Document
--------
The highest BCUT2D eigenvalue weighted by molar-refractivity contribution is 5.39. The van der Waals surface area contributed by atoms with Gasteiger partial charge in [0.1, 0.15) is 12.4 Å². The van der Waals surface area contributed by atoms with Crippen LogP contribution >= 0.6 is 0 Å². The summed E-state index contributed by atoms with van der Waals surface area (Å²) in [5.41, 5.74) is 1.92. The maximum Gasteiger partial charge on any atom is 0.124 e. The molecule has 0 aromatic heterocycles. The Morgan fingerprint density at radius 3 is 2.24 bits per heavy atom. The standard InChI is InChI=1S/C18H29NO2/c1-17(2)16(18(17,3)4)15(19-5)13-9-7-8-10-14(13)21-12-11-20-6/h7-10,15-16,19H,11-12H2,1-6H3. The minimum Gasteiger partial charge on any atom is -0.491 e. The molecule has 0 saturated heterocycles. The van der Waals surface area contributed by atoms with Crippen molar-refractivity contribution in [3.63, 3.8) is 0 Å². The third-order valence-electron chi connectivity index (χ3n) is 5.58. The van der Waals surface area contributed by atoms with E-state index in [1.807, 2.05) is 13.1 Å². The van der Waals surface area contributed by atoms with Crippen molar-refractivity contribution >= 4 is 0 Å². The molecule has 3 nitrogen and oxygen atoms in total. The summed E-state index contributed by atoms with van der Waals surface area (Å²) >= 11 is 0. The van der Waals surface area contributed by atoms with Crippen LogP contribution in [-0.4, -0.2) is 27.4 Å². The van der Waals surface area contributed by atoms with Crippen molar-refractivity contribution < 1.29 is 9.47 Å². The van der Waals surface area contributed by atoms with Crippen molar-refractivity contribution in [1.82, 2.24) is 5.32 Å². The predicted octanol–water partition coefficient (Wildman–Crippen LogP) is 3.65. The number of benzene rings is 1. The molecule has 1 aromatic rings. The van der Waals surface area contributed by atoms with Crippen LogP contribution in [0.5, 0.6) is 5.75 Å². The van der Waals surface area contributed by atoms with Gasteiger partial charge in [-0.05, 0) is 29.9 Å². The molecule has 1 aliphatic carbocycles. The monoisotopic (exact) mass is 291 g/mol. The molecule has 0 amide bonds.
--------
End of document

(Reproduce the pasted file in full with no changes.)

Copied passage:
The highest BCUT2D eigenvalue weighted by molar-refractivity contribution is 5.39. The van der Waals surface area contributed by atoms with Gasteiger partial charge in [0.1, 0.15) is 12.4 Å². The van der Waals surface area contributed by atoms with Crippen LogP contribution >= 0.6 is 0 Å². The summed E-state index contributed by atoms with van der Waals surface area (Å²) in [5.41, 5.74) is 1.92. The maximum Gasteiger partial charge on any atom is 0.124 e. The molecule has 0 aromatic heterocycles. The Morgan fingerprint density at radius 3 is 2.24 bits per heavy atom. The standard InChI is InChI=1S/C18H29NO2/c1-17(2)16(18(17,3)4)15(19-5)13-9-7-8-10-14(13)21-12-11-20-6/h7-10,15-16,19H,11-12H2,1-6H3. The minimum Gasteiger partial charge on any atom is -0.491 e. The molecule has 0 saturated heterocycles. The van der Waals surface area contributed by atoms with Crippen molar-refractivity contribution in [3.63, 3.8) is 0 Å². The third-order valence-electron chi connectivity index (χ3n) is 5.58. The van der Waals surface area contributed by atoms with E-state index in [1.807, 2.05) is 13.1 Å². The van der Waals surface area contributed by atoms with Crippen molar-refractivity contribution >= 4 is 0 Å². The molecule has 3 nitrogen and oxygen atoms in total. The summed E-state index contributed by atoms with van der Waals surface area (Å²) >= 11 is 0. The van der Waals surface area contributed by atoms with Crippen LogP contribution in [-0.4, -0.2) is 27.4 Å². The van der Waals surface area contributed by atoms with Crippen molar-refractivity contribution < 1.29 is 9.47 Å². The van der Waals surface area contributed by atoms with Crippen molar-refractivity contribution in [1.82, 2.24) is 5.32 Å². The predicted octanol–water partition coefficient (Wildman–Crippen LogP) is 3.65. The number of benzene rings is 1. The molecule has 1 aromatic rings. The van der Waals surface area contributed by atoms with Crippen LogP contribution in [0.5, 0.6) is 5.75 Å². The van der Waals surface area contributed by atoms with Gasteiger partial charge in [-0.05, 0) is 29.9 Å². The molecule has 1 aliphatic carbocycles. The monoisotopic (exact) mass is 291 g/mol. The molecule has 0 amide bonds.